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Sign and Symptoms of Celiac Disease
- People with celiac disease cannot tolerate gluten, a protein in wheat, rye, and barley.
- Untreated celiac disease damages the small intestine and interferes with nutrient absorption.
- Without treatment, people with celiac disease can develop complications such as osteoporosis, anemia, and cancer.
- A person with celiac disease may or may not have symptoms.
- Diagnosis involves blood tests and, in most cases, a biopsy of the small intestine.
- Since celiac disease is hereditary, family members of a person with celiac disease may have to be tested.
- Celiac disease is treated by eliminating all gluten from the diet.
Celiac disease is a digestive disease that damages the small intestine and interferes with absorption of nutrients from food
When people with celiac disease eat foods or use products containing gluten, their immune system responds by damaging or destroying villi—the tiny, fingerlike protrusions lining the small intestine. Villi normally allow nutrients from food to be absorbed through the walls of the small intestine into the bloodstream. Without healthy villi, a person becomes malnourished, no matter how much food one eats.
Celiac disease is both a disease of malabsorption and an abnormal immune reaction to gluten. Celiac disease is genetic. Sometimes the disease becomes active for the first time—after surgery, pregnancy, childbirth, viral infection, or severe emotional stress.
Symptoms of celiac disease vary from person to person. Symptoms may occur in the digestive system or in other parts of the body. Digestive symptoms are more common in infants and young children and may include
- Abdominal bloating and pain
- Chronic diarrhea
- Pale, foul-smelling, or fatty stool
- Weight loss
Irritability is another common symptom in children. Malabsorption of nutrients during the years when nutrition is critical to a child's normal growth and development can result in other problems such as failure to thrive in infants, delayed growth and short stature, delayed puberty, and dental enamel defects of the permanent teeth.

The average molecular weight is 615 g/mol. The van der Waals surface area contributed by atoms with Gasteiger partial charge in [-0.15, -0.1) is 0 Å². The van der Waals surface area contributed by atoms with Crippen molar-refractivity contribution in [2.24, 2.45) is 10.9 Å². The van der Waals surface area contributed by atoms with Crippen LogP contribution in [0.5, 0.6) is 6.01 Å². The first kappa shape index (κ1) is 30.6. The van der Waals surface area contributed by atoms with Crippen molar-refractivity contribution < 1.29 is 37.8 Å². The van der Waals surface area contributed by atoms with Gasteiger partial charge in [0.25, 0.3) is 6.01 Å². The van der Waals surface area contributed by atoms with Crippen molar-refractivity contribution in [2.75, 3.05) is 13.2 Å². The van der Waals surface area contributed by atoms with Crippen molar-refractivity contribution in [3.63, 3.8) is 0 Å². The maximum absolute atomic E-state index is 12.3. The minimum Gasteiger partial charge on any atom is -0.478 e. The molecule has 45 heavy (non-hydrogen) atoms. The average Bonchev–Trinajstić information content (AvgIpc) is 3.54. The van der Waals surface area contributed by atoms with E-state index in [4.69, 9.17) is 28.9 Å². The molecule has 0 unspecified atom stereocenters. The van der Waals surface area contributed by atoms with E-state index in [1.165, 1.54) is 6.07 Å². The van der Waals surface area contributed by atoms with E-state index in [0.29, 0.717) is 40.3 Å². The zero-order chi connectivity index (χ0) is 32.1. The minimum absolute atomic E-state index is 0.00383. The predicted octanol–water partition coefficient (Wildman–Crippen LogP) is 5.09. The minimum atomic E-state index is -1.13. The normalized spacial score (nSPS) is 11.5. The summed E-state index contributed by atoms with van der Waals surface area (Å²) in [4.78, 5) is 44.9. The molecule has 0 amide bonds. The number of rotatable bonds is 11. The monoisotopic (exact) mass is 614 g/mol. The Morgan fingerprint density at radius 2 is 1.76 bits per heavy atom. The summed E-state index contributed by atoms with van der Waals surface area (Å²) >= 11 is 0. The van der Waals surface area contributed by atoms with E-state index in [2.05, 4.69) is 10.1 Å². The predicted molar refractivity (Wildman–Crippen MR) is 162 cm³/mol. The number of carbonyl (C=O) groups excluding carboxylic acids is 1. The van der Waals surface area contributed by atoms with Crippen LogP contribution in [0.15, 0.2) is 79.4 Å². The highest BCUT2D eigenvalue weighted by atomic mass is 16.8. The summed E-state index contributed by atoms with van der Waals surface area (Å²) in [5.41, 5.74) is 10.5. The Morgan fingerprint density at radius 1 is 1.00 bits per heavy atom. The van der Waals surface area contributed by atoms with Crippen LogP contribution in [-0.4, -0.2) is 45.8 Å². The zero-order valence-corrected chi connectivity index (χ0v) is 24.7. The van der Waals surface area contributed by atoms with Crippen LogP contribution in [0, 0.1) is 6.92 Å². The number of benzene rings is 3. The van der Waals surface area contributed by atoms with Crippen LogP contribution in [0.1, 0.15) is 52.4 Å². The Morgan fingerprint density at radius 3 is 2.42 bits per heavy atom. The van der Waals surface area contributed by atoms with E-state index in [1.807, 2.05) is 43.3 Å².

Adults are less likely to have digestive symptoms and may instead have one or more of the following:
- Unexplained iron-deficiency anemia
- Bone or joint pain
- Bone loss or osteoporosis
- Depression or anxiety
- Tingling numbness in the hands and feet
- Missed menstrual periods (in females)
- Infertility or recurrent miscarriage (in females)
- Ulcers inside the mouth
- An itchy skin rash called dermatitis herpetiformis
People with celiac disease may have no symptoms but can still develop complications of the disease over time. Long-term complications include malnutrition—which can lead to anemia, osteoporosis, and miscarriage, among other problems—liver diseases, and cancers of the intestine.
Why are celiac disease symptoms so varied?
The length of time a person was breastfed, the age a person started eating gluten-containing foods, and the amount of gluten-containing foods one eats are three factors thought to play a role in when and how celiac disease appears. Some studies have shown that the longer a person was breastfed, the later the symptoms of celiac disease appear.
People with celiac disease tend to have other diseases in which the immune system attacks the body's healthy cells and tissues. They include
- Type 1 diabetes
- Autoimmune thyroid disease
- Autoimmune liver disease
- Rheumatoid arthritis
- Addison's disease, a condition in which the glands that produce critical hormones are damaged
- Sjögren's syndrome, a condition in which the glands that produce tears and saliva are destroyed
- Dermatitis Herpetiformis:
Dermatitis herpetiformis (DH) is an intensely itchy, blistering skin rash that affects 15 to 25 percent of people with celiac disease. The rash usually occurs on the elbows, knees, and buttocks. Most people with DH have no digestive symptoms of celiac disease.
DH is diagnosed through blood tests and a skin biopsy. If the antibody tests are positive and the skin biopsy has the typical findings of DH, patients do not need to have an intestinal biopsy. Both the skin disease and the intestinal disease respond to a gluten-free diet and recur if gluten is added back into the diet.
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